The accuracy of matrix population model projections for coniferous trees in the Sierra Nevada, California
Article first published online: 3 MAY 2005
Journal of Ecology
Volume 93, Issue 4, pages 737–747, August 2005
How to Cite
VAN MANTGEM, P. J. and STEPHENSON, N. L. (2005), The accuracy of matrix population model projections for coniferous trees in the Sierra Nevada, California. Journal of Ecology, 93: 737–747. doi: 10.1111/j.1365-2745.2005.01007.x
- Issue published online: 3 MAY 2005
- Article first published online: 3 MAY 2005
- Received 12 October 2004, revision accepted 25 January 2005 Handling Editor: Hans de Kroon
- growth autocorrelation;
- matrix models;
- population projections;
- size structure;
- tree demography
- 1We assess the use of simple, size-based matrix population models for projecting population trends for six coniferous tree species in the Sierra Nevada, California. We used demographic data from 16 673 trees in 15 permanent plots to create 17 separate time-invariant, density-independent population projection models, and determined differences between trends projected from initial surveys with a 5-year interval and observed data during two subsequent 5-year time steps.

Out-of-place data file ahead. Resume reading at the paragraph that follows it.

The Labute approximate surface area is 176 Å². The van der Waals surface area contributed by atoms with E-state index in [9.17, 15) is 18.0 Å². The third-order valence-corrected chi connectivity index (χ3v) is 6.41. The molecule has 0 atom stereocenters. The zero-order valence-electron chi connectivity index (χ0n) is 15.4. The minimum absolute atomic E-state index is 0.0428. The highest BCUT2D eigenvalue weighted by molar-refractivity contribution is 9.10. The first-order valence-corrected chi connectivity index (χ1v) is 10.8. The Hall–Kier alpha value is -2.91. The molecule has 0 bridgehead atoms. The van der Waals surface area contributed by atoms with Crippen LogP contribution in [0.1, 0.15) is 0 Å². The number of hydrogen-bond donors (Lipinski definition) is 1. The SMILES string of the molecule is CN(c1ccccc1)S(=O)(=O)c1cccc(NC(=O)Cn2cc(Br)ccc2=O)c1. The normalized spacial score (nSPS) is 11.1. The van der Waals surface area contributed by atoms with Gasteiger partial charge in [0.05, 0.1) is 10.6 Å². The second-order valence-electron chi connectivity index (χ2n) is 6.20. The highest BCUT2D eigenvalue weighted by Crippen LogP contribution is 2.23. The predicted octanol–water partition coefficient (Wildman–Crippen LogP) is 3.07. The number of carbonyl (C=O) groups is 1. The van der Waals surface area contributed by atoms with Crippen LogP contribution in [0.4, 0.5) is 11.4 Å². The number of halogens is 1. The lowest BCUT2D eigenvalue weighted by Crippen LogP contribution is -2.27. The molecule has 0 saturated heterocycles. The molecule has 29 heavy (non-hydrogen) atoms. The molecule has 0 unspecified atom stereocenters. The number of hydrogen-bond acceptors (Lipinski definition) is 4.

- 2We detected departures from the assumptions of the matrix modelling approach in terms of strong growth autocorrelations. We also found evidence of observation errors for measurements of tree growth and, to a more limited degree, recruitment. Loglinear analysis provided evidence of significant temporal variation in demographic rates for only two of the 17 populations.
- 3Total population sizes were strongly predicted by model projections, although population dynamics were dominated by carryover from the previous 5-year time step (i.e. there were few cases of recruitment or death). Fractional changes to overall population sizes were less well predicted. Compared with a null model and a simple demographic model lacking size structure, matrix model projections were better able to predict total population sizes, although the differences were not statistically significant. Matrix model projections were also able to predict short-term rates of survival, growth and recruitment. Mortality frequencies were not well predicted.
- 4Our results suggest that simple size-structured models can accurately project future short-term changes for some tree populations. However, not all populations were well predicted and these simple models would probably become more inaccurate over longer projection intervals. The predictive ability of these models would also be limited by disturbance or other events that destabilize demographic rates.